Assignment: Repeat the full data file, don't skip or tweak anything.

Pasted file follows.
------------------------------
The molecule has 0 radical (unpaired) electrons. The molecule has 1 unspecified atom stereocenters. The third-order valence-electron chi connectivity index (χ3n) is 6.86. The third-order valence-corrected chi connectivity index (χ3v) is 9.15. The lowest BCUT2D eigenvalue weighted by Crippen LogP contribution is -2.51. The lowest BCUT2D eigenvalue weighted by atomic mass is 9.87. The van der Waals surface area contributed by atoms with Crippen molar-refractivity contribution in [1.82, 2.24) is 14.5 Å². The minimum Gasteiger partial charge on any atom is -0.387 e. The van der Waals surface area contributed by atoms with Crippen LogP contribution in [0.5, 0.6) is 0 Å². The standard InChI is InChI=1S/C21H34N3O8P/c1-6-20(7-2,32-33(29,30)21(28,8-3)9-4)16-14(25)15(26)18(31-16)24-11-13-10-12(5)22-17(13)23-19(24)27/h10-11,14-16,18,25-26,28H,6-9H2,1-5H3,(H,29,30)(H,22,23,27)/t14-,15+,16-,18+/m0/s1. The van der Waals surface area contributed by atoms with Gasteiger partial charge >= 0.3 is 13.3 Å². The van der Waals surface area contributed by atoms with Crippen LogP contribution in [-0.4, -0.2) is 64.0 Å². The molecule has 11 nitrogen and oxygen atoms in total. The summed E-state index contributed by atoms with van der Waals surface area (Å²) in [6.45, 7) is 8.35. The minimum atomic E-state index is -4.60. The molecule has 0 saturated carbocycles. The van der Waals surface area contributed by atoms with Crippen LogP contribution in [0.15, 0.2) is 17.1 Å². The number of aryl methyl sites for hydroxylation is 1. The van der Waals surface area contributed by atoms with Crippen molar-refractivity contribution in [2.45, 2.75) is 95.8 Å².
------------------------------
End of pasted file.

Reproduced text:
The molecule has 0 radical (unpaired) electrons. The molecule has 1 unspecified atom stereocenters. The third-order valence-electron chi connectivity index (χ3n) is 6.86. The third-order valence-corrected chi connectivity index (χ3v) is 9.15. The lowest BCUT2D eigenvalue weighted by Crippen LogP contribution is -2.51. The lowest BCUT2D eigenvalue weighted by atomic mass is 9.87. The van der Waals surface area contributed by atoms with Crippen molar-refractivity contribution in [1.82, 2.24) is 14.5 Å². The minimum Gasteiger partial charge on any atom is -0.387 e. The van der Waals surface area contributed by atoms with Crippen LogP contribution in [0.5, 0.6) is 0 Å². The standard InChI is InChI=1S/C21H34N3O8P/c1-6-20(7-2,32-33(29,30)21(28,8-3)9-4)16-14(25)15(26)18(31-16)24-11-13-10-12(5)22-17(13)23-19(24)27/h10-11,14-16,18,25-26,28H,6-9H2,1-5H3,(H,29,30)(H,22,23,27)/t14-,15+,16-,18+/m0/s1. The van der Waals surface area contributed by atoms with Gasteiger partial charge >= 0.3 is 13.3 Å². The van der Waals surface area contributed by atoms with Crippen LogP contribution in [-0.4, -0.2) is 64.0 Å². The molecule has 11 nitrogen and oxygen atoms in total. The summed E-state index contributed by atoms with van der Waals surface area (Å²) in [6.45, 7) is 8.35. The minimum atomic E-state index is -4.60. The molecule has 0 saturated carbocycles. The van der Waals surface area contributed by atoms with Crippen LogP contribution in [0.15, 0.2) is 17.1 Å². The number of aryl methyl sites for hydroxylation is 1. The van der Waals surface area contributed by atoms with Crippen molar-refractivity contribution in [2.45, 2.75) is 95.8 Å².